We may not have it all together, but together we have it all.
A funny thing happened to me on my way to take the publishing industry by a storm. I had just finished writing a thriller based on happenings in the oilfield. It was the early 1980’s when oil production was booming and everyone was thinking about energy independence and remembering the lines at service stations in 1973.
This novel couldn’t miss. It was based on my own personal experiences, and I knew I was such a brilliant writer all the houses in New York would fight for the chance to publish my work. Black Lightning would be an instant bestseller, and I’d make enough money to forget the painful failure of not closing the oil deal I’d worked so hard to put together.
Anybody remember seeing that book 30 years ago? That may be because those fools in Manhattan didn’t have sense enough to recognize genius when they saw it. Believe it or not, they unanimously turned down the opportunity to publish this fantastic book.
How could they do that? How could they fail to recognize my genius? How could they miss seeing the great opportunity offered by this book?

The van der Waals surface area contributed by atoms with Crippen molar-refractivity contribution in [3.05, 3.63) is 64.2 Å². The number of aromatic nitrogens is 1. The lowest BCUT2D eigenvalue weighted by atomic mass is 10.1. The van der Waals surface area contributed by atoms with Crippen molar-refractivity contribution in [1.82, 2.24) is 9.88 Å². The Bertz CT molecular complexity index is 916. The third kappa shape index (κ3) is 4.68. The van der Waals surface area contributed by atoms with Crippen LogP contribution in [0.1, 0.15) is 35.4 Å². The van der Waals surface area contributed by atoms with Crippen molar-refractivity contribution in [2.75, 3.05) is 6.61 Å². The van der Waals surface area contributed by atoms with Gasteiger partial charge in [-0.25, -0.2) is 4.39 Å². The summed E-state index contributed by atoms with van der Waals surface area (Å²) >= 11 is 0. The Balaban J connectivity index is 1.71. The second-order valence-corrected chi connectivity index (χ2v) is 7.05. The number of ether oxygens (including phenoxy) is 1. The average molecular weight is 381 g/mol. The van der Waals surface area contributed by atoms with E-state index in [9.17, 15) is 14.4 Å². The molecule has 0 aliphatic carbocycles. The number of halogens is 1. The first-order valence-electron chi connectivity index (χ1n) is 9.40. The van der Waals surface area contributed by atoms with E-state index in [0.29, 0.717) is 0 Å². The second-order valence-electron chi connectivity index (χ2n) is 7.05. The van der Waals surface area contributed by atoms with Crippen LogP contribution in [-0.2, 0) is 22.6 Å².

Okay, if they were that short-sighted, I’d show them. I just wouldn’t write any more. That would punish them.
Ten years later, I decided to write a novel—which turned out to be six novels—just for my own pleasure. When everyone in my family agreed they were great books, I decided to give New York a second chance. This time I started submitting under the pen name Dallas Houston. Pretty cute, huh? One of the few agents who sent me a “no” instead of just ignoring me said he was glad I hadn’t chosen Fort Worth Texarkana for my name.
After years of attending writers’ groups where we all read five pages of text to one another—and none of us had a clue how these five pages fit in with the rest of the manuscript—I came to the conclusion I didn’t know how to write a novel and there was no way to learn how.
Then, after a Bob Mayer seminar, Kristen Lamb and I decided to create a new group specifically for novel writers. Starting with Bob’s teachings as a base and building from there, we began to learn about antagonists and conflict and other such things that had just been hazy concepts before.
That group no longer exists, but it did a couple of important things for me. It showed me clearly why all my earlier work had been turned down, and it gave me hope that if I started writing all over again using what I’d learned, maybe I could write something publishable.
I now belong to a small group of six writers. Doesn’t sound too impressive, does it? But four of us have fiction on the market. Among us, we’ve now published nine books. Maybe one of mine will take off and make me an overnight success after only thirty years of trying.
Has anyone else besides me experienced any rejections and delays in putting this writing career together? Tell us about it.
For more information about his books, click on “Books” above.
Contact him at dnwalkertx (at) gmail (dot) com or tweet him at @davidnwalkertx.